Despite the voluminous and biased reporting about the conclusions that should be drawn from Iran's recent Majles (Consultative Assembly) elections, the results signify next to nothing. Hundreds of candidates are disqualified from running by the Council of Guardians (COG) if they are judged to be opposed to the current Islamic regime, or on grounds of "moral turpitude" and other reasons that would be irrelevant in a true democracy. When given the limited choice from a thoroughly vetted set of pro-regime candidates, all of whom favor Islamic rule, the people will always vote for the more "liberal" of the alternatives. This is hardly surprising in a country where the existing martial, theocratic order remains highly unpopular.
Whatever the balance in the Majles between hardliners and those members who may be a bit more flexible on some economic and social issues, it matters little. There will always be a significant number of deputies who are former IRGC (Islamic Revolutionary Guard Corps) men, and who will hector a President's cabinet members and political allies about decisions which run afoul of "deep state" institutions.
Iran's Majles (Consultative Assembly). Image source: Mahdi Sigari/Wikimedia Commons
The political superstructure of Iran's government is much like that of the former Soviet Union. The office of the President, the Majles, and the Civil/Criminal Court System have little real decision-making power in the Islamic Republic. They are more for show, for the people to let off steam, and for foreign observers who might imagine that from there, the seeds of democracy might take root.
Similar to all of the illusions and wishful thinking of the past, the Rouhani era will not usher in an Iran which will conduct itself like a conventional member of the nation-state system. The aforementioned superstructure institutions will remain superficial. Indeed, they serve as screen for the deep state institutions, which will not evolve. The unelected leaders of Iran's deep state institutions are even more powerful today. No election has resulted in diminution of their power. These substructure institutions -- the Council of Guardians, the Assembly of Experts, the Ministry of Information and Security (MOIS), the IRGC's Intelligence Bureau, the Special Courts, and the Office of the Supreme Leader -- remain largely insulated from external pressure and domestic transitory moods.
Western governments need to accept the harsh reality that the Islamic Republic of Iran remains a revolutionary regime. The IRGC has responsibility over all ballistic missile programs and research and development. The West also needs to internalize that all decisions over ballistic missiles and associated delivery systems, the pursuit of a nuclear weapons capability, export of the revolution, aggressive support of the Shi'a ascendancy in the Gulf and militant acts of inhumanity towards their own people are made by the deep state.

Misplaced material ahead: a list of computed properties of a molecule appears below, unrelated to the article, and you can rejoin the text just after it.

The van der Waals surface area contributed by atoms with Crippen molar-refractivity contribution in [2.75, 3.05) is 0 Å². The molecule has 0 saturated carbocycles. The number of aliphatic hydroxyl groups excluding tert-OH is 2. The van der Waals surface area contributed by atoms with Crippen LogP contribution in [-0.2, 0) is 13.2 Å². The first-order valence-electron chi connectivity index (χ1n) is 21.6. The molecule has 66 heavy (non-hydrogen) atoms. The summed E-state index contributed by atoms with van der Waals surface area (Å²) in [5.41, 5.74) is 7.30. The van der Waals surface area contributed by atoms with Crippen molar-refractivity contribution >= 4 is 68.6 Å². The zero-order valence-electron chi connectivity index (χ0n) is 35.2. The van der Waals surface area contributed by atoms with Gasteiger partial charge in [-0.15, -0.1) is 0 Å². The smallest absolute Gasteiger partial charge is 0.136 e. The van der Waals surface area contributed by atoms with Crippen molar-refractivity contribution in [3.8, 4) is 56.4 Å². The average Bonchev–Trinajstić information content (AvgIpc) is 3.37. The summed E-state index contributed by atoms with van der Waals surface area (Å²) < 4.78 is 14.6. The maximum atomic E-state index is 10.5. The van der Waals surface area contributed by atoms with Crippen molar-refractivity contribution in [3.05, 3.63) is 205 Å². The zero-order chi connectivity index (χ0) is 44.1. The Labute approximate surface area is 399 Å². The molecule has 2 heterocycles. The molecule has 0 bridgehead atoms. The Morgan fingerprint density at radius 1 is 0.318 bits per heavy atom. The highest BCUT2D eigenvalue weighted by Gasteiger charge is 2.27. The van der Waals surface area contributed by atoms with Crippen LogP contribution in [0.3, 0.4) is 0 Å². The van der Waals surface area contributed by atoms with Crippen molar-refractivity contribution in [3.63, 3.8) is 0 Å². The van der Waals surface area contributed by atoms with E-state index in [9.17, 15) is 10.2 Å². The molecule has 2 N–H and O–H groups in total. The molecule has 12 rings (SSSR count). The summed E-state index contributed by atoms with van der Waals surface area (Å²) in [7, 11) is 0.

In short, the regime remains much more Islamic than a Republic. The regime's most reviled and inveterate enemies remain Israel and the United States.
Moreover, those Iranians opposed to the existing order have been broken physically and psychologically by a combination of regime cruelty and lack of support from the world's democracies. The people, though sullen, appear resigned to their fate. The dispirited state of the populace has proven advantageous for the ruling clique of the regime's Praetorian Guard, the IRGC, the politically reactionary mullahs, and the economy's kleptocrat-bureaucrats to rule with virtual impunity.
Dr. Lawrence A. Franklin was the Iran Desk Officer for Secretary of Defense Rumsfeld. He also served on active duty with the U.S. Army and as a Colonel in the Air Force Reserve, where he was a Military Attaché at the U.S. Embassy in Israel.
 A Majles in Islamic governments is more of a consultative assembly rather than a legislative body. It is more of a sounding board for various political constituencies. In fact, the original meaning of the term referred to a Council of Tribes. "The Oxford Dictionary of Islam" by John Esposito, 2003, p. 187. In Iran, it is the Council of Guardians which (Shuraya-e-Negahban) decides whether any bill passed by the Majles is theologically compatible with the Koran and Islam. See "Who Rules Iran" by Wilfried Buchta, Konrad Adenauer Stiftung, 2000, p. 59.A slightly different version of this institution is the Loya Jirga in Afghanistan.
 "Who Rules Iran: The structure of Power in the Islamic Republic" by Wilfried Buchta. See Chapter III: "The Internal Political Struggle (1997-2000). All of Iran's previous six Presidents before Hassan Rouhani were victims of tense vocal challenges to Presidential and/or Cabinet level decisions. This was particularly true during President Khatami's two terms (1997-2005).
 "Islam and Revolution" by Imam Khomeini. Mizan Press: Berkeley, California, 1981. Imam Khomeini outlined in detail in his speeches and writings the Islamic Republic's worldwide mission to establish Allah's Kingdom on earth.
 Iran has dispatched thousands of troops, military advisers, militia warriors and spies to assist Shi'a causes in Syria, Yemen, Iraq, and Bahrain.
 See the HBO Film "For Neda" which focuses on the millions of protesters challenging the presidential election of Mahmoud Ahmadinejad to a second term in 2009. The film quotes the regime as claiming that the President had received 63% of the vote. During the student led protests in 1999 and the widespread national demonstrations after the fraudulent re-election of Ahmadinejad in 2009, the world's democracies amounted to muted vocal support.